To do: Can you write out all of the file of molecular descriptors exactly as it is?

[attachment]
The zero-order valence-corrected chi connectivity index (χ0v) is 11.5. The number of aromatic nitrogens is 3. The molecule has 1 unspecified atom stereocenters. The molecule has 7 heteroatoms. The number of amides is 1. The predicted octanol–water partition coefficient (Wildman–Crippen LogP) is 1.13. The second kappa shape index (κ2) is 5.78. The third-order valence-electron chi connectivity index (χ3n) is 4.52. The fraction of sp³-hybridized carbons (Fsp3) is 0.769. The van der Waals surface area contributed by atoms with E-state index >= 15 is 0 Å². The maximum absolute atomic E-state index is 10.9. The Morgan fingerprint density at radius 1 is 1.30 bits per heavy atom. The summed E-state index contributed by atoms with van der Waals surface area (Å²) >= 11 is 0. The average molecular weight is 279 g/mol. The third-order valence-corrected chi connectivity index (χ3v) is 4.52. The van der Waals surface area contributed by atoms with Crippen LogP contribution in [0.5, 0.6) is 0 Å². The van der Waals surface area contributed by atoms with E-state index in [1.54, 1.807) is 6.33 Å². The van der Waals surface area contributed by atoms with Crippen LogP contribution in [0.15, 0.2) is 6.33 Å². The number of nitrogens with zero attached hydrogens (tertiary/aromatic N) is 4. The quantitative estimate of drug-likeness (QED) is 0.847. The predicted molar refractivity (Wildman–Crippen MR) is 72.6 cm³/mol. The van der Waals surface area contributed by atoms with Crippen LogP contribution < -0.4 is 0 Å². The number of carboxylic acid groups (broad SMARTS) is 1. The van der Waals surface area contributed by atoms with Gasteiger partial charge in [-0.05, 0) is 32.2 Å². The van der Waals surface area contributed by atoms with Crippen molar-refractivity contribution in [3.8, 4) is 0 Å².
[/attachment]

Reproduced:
The zero-order valence-corrected chi connectivity index (χ0v) is 11.5. The number of aromatic nitrogens is 3. The molecule has 1 unspecified atom stereocenters. The molecule has 7 heteroatoms. The number of amides is 1. The predicted octanol–water partition coefficient (Wildman–Crippen LogP) is 1.13. The second kappa shape index (κ2) is 5.78. The third-order valence-electron chi connectivity index (χ3n) is 4.52. The fraction of sp³-hybridized carbons (Fsp3) is 0.769. The van der Waals surface area contributed by atoms with E-state index >= 15 is 0 Å². The maximum absolute atomic E-state index is 10.9. The Morgan fingerprint density at radius 1 is 1.30 bits per heavy atom. The summed E-state index contributed by atoms with van der Waals surface area (Å²) >= 11 is 0. The average molecular weight is 279 g/mol. The third-order valence-corrected chi connectivity index (χ3v) is 4.52. The van der Waals surface area contributed by atoms with Crippen LogP contribution in [0.5, 0.6) is 0 Å². The van der Waals surface area contributed by atoms with E-state index in [1.54, 1.807) is 6.33 Å². The van der Waals surface area contributed by atoms with Crippen LogP contribution in [0.15, 0.2) is 6.33 Å². The number of nitrogens with zero attached hydrogens (tertiary/aromatic N) is 4. The quantitative estimate of drug-likeness (QED) is 0.847. The predicted molar refractivity (Wildman–Crippen MR) is 72.6 cm³/mol. The van der Waals surface area contributed by atoms with Crippen LogP contribution < -0.4 is 0 Å². The number of carboxylic acid groups (broad SMARTS) is 1. The van der Waals surface area contributed by atoms with Gasteiger partial charge in [-0.05, 0) is 32.2 Å². The van der Waals surface area contributed by atoms with Crippen molar-refractivity contribution in [3.8, 4) is 0 Å².